P160 Expansion of HIV Rapid Antibody Testing at Municipal STI Clinics - Chicago, 2007-2008

Wednesday, March 10, 2010
Pre-Function Lobby & Grand Ballroom D2/E (M4) (Omni Hotel)
Cathy Yanda, MPA1, James Tam Nuyen, MD2, Irina Tabidze, MD, MPH3, Charmaine Murray, MPA2 and William Wong, MD3, 1NCHHSTP, CDC, Chicago, IL, 2STI/HIV/AIDS Division, Chicago Department of Public Health, Chicago, IL, 3STI/HIV Prevention and Control Services Section, Division of STI/HIV/AIDS, Chicago Department of Public Health, Chicago, IL

Background: Chicago Department of Public Health (CDPH) STI Specialty Clinics offer confidential and anonymous HIV testing to all persons presenting for care.

Objectives: To describe changes in HIV antibody testing performed at CDPH STI clinics between 2007 and 2008.

Methods:  HIV testing data from 2007-2008 were analyzed from the implementation of routine HIV rapid testing in the municipal STI Specialty Clinics.

Results:   In 2007, 15,847 HIV antibody tests were performed. The majority (90%; 14,267/15,847) were conventional antibody tests; 10% (1,580/15,847) were rapid antibody tests.  In 2007, 2.1% of persons tested by HIV rapid antibody test received a positive HIV diagnosis, and <1% were positive by conventional method. In 2008, 17,773 HIV antibody tests were performed. Of 17,773 tests, 16,506 (93%) were rapid antibody tests and 1,267 (7%) were conventional antibody tests. Approximately 1% of persons tested were positive by HIV rapid test (161/16,506), while 0.1% (2/1,267) were positive by conventional antibody testing method. Between 2007 and 2008, the number of HIV tests performed increased by 12%. HIV rapid testing increased by 945% (from 1,580 tests in 2007 to 16,506 tests in 2008) while conventional testing decreased by 91% (14,267 tests in 2007 versus 1,267 tests in 2008). All (100%) persons who tested HIV positive by rapid antibody test received their preliminary positive test result as compared to 75% (100/133) of HIV positive persons who received their confirmatory test results in 2007.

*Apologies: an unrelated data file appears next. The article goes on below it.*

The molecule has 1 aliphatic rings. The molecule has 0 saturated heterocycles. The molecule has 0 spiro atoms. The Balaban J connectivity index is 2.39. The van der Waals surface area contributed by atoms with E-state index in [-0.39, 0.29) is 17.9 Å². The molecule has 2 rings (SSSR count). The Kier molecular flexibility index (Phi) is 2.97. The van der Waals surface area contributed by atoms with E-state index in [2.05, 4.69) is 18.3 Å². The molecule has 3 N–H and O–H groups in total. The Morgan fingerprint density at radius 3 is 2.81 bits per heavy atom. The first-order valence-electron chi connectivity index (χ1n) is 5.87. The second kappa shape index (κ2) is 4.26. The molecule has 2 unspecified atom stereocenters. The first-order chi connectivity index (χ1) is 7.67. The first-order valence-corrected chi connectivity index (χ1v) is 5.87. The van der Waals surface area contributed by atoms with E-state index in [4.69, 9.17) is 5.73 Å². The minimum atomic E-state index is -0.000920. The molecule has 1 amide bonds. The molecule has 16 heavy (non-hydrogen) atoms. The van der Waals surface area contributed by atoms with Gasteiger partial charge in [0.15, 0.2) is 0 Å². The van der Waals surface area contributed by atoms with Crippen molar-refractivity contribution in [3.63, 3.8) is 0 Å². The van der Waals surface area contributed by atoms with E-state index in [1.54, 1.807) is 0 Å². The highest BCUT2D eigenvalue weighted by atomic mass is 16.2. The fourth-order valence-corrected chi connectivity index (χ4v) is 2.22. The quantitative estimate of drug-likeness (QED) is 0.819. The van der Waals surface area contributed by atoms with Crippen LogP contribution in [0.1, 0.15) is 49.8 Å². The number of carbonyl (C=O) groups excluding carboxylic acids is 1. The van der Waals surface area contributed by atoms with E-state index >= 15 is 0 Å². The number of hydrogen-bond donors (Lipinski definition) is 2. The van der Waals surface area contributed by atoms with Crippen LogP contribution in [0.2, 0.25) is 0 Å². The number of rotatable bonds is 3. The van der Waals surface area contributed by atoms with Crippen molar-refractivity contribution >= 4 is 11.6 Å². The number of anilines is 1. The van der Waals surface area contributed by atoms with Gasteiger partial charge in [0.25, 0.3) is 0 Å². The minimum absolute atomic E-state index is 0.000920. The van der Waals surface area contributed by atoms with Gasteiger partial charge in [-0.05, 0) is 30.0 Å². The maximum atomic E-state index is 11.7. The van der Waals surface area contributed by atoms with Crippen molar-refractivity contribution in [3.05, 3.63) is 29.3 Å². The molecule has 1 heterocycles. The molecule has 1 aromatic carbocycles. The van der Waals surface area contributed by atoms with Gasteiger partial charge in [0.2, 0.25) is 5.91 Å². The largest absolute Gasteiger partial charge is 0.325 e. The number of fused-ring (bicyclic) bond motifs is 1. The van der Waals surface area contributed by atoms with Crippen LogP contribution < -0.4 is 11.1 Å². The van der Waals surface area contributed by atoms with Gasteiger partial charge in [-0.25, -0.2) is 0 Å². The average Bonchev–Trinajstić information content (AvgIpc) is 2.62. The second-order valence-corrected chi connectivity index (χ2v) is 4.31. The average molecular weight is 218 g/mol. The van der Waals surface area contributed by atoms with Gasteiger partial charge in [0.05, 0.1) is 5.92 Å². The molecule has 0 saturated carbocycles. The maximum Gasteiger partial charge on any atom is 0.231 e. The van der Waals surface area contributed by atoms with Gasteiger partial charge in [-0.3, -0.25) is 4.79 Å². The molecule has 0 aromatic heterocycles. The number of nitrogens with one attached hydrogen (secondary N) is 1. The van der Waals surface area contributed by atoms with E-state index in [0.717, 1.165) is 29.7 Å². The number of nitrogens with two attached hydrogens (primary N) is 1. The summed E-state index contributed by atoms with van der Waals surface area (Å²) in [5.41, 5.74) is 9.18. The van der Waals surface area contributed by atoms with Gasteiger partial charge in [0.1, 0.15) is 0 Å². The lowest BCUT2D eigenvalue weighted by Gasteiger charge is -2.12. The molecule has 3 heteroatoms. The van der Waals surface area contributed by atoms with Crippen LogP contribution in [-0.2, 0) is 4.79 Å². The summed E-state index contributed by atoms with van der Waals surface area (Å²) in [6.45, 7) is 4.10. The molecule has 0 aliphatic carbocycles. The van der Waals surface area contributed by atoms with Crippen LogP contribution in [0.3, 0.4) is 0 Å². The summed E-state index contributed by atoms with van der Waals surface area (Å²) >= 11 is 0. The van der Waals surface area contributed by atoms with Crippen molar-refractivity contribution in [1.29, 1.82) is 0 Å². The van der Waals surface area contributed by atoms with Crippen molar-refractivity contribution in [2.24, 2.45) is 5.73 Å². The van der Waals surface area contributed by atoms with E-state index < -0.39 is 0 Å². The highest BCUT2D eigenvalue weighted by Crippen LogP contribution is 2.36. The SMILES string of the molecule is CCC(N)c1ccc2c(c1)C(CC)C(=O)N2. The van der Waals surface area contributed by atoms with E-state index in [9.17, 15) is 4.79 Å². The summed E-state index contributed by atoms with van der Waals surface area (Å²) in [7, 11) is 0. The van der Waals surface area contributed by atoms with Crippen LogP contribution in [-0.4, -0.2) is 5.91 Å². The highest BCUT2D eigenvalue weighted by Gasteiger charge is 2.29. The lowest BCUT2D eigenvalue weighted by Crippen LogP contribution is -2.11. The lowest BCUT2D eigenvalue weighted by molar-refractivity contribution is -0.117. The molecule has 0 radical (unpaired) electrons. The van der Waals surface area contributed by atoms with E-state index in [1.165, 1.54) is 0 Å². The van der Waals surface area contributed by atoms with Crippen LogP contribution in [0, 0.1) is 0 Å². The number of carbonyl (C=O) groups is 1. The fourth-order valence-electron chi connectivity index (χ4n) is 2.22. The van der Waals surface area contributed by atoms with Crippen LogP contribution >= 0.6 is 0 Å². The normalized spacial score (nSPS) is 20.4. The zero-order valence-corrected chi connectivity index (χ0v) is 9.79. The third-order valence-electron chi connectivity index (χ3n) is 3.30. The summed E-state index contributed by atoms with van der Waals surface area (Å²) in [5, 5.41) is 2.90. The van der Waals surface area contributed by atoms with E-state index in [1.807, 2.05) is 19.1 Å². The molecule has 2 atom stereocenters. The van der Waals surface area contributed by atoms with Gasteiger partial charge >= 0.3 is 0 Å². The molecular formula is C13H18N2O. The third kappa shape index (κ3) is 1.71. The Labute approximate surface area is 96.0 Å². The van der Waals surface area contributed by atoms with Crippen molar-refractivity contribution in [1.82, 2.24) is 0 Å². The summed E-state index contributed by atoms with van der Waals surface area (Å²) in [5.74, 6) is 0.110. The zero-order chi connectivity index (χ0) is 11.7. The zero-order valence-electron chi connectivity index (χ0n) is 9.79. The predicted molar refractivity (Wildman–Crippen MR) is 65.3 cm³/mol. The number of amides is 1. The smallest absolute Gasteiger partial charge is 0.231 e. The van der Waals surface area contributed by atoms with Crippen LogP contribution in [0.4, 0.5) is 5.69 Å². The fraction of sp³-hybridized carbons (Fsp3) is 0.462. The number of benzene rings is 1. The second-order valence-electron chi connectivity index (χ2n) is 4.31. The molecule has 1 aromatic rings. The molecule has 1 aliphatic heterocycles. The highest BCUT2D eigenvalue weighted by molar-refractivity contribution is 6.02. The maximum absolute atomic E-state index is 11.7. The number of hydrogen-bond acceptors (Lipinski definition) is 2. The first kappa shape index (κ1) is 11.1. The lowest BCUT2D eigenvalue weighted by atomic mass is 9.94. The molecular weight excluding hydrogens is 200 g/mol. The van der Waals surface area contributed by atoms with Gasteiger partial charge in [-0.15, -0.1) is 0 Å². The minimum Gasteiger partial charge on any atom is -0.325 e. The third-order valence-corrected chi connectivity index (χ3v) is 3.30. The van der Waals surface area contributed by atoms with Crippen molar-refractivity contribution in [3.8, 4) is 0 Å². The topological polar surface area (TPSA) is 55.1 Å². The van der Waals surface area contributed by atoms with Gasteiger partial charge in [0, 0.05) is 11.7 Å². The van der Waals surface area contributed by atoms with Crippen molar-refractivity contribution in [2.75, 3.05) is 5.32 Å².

Conclusions:  CDPH successfully integrated HIV rapid testing throughout the Chicago municipal STI clinics, thereby instituting the provision of same-day test results and eliminating the HIV test result disclosure visit.

Implications for Programs, Policy, and/or Research: STI clinics can integrate HIV point-of-care testing into their normal clinic screening practices without compromising the number of individuals receiving testing or the number of HIV positives identified.

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